In the last decade or so, it has become the norm to see small entrepreneurs and businesses utilizing market research before putting out a product. Before the 2000s, market research was something that large companies would do. In fact if you didn’t have a few million dollars for a research budget, you had to shelve the idea of market research. The Internet turned this around for small businesses. Free research tools like Google Analytics make it much easier for smaller companies to get their hands dirty with market data analysis. And boy, did they get busy doing that.

Most small businesses today do some form of market research before they put out their product. This could be something as simple as keyword research to determine what keywords they can compete with on their website down to A/B site testing to see which landing page appeals to customers more. What is surprising is that the results from these individual market researchers have helped them to understand their audience so much more and be able to develop content that suits their target demographic.

Targeted Content: Content Marketing’s Elusive Dream

Every content marketer dreams of being able to create content that is targeted to his or her main audience. If you could directly target the people who want your products, then theoretically the products would sell themselves. Targeting your content to your audience gives you the chance to direct your content to the relevant audience that would appreciate what you have to say.

Writing for a targeted audience is a lot easier than writing to attract a targeted audience. The difference lies in the fact that when you write for a targeted audience, your audience already is interested in what you have to say. When you write to attract an audience, you get to determine what you write and how you put it to make people more interested in it. Writing for a target audience is a lot easier than trying to bring an audience to your page. But the truly skilled content marketing professionals know how to bring the readers to their content.

On Engaging Content and Attracting Users

We spoke before about customer loyalty. More and more companies are realizing that loyal customers is a lot better than simply acquiring customers through paid advertising. Loyal customers stem from creating engaging content that attracts people to your site. The number one way to develop content that is engaging is to customize that content around what your audience enjoys consuming.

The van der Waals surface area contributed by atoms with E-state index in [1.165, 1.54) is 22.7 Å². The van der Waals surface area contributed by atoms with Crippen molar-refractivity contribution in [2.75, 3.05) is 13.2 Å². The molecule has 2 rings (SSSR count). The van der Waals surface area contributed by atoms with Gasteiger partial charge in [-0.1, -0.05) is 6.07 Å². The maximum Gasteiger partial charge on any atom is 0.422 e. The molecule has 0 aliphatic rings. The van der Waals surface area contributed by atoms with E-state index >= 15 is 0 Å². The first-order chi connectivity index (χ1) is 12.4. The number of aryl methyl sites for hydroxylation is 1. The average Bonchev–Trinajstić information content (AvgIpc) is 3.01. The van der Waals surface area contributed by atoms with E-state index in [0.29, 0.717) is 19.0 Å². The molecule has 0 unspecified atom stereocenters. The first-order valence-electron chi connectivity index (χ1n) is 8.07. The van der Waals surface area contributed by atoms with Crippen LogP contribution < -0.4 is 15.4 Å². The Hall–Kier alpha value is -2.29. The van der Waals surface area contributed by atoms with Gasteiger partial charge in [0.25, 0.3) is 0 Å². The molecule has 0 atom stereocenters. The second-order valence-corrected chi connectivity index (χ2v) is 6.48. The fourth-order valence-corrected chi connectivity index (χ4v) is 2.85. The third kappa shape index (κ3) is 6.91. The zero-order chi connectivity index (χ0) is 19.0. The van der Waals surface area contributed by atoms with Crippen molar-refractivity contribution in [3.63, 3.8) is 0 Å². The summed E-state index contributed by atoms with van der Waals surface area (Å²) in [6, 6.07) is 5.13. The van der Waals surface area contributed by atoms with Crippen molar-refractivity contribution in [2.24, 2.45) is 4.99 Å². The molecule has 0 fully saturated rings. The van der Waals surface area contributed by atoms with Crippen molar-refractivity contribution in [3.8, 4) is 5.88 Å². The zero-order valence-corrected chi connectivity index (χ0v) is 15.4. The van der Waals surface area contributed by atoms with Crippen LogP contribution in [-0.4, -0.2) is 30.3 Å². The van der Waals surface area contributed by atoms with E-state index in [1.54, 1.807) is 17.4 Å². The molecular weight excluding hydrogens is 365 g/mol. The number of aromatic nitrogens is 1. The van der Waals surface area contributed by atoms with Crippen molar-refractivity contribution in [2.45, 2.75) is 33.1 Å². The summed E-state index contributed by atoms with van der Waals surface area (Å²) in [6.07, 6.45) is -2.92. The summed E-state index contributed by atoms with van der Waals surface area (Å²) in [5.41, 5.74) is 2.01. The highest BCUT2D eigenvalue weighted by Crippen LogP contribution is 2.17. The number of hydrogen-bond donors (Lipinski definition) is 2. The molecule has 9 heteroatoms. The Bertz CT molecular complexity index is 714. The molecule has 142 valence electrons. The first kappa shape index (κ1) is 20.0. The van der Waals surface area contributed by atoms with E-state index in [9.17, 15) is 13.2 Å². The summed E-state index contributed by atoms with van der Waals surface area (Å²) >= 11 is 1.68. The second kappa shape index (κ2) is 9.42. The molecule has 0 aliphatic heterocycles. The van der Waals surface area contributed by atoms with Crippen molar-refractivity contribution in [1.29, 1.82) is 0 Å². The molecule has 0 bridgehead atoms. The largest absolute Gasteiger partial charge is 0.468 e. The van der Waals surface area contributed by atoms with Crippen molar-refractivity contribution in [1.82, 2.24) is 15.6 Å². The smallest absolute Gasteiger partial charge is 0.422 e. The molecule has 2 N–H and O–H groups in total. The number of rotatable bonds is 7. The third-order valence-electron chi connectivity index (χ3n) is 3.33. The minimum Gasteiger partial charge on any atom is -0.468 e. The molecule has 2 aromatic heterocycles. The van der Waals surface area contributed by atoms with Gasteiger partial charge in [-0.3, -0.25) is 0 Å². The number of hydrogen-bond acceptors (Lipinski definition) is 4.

The world today has almost done away with the idea of individualism so that when marketing addresses a person directly, the audience tends to enjoy it more. People in general are fans of being the center of attention. One simply has to look at how many products exist today that serve to customize a user’s surroundings to fit with what they want. From the phone that user has to the shoes that they wear tell a story and brand a message about that user’s personality.

Your marketing message has to do the same thing that these brands do when they create a persona for their product. Lifestyle marketing is something that is accepted as part of a valid sales strategy for product brands. What your content should do is to try to focus on your user personally. Nothing about content marketing can be imagined as a one-size-fits-all solution. When you’re busy developing a marketing strategy that tries to cover all the bases your audience is listening to someone else’s message that’s tailored to their personal needs.

Targeting your Content Production: Identify your Content’s Purpose

What is your content trying to achieve? Is it there to create sales? Generate leads? Direct customers to subscribe to a mailing list? Defining the purpose of your content allows you to have a clear understanding of what you’re creating and why you’re creating it. This, in turn, allows you to develop content that is in line with what your overall content strategy is. Each piece of content you create should do something to complete the goal of the strategy, whatever that may be.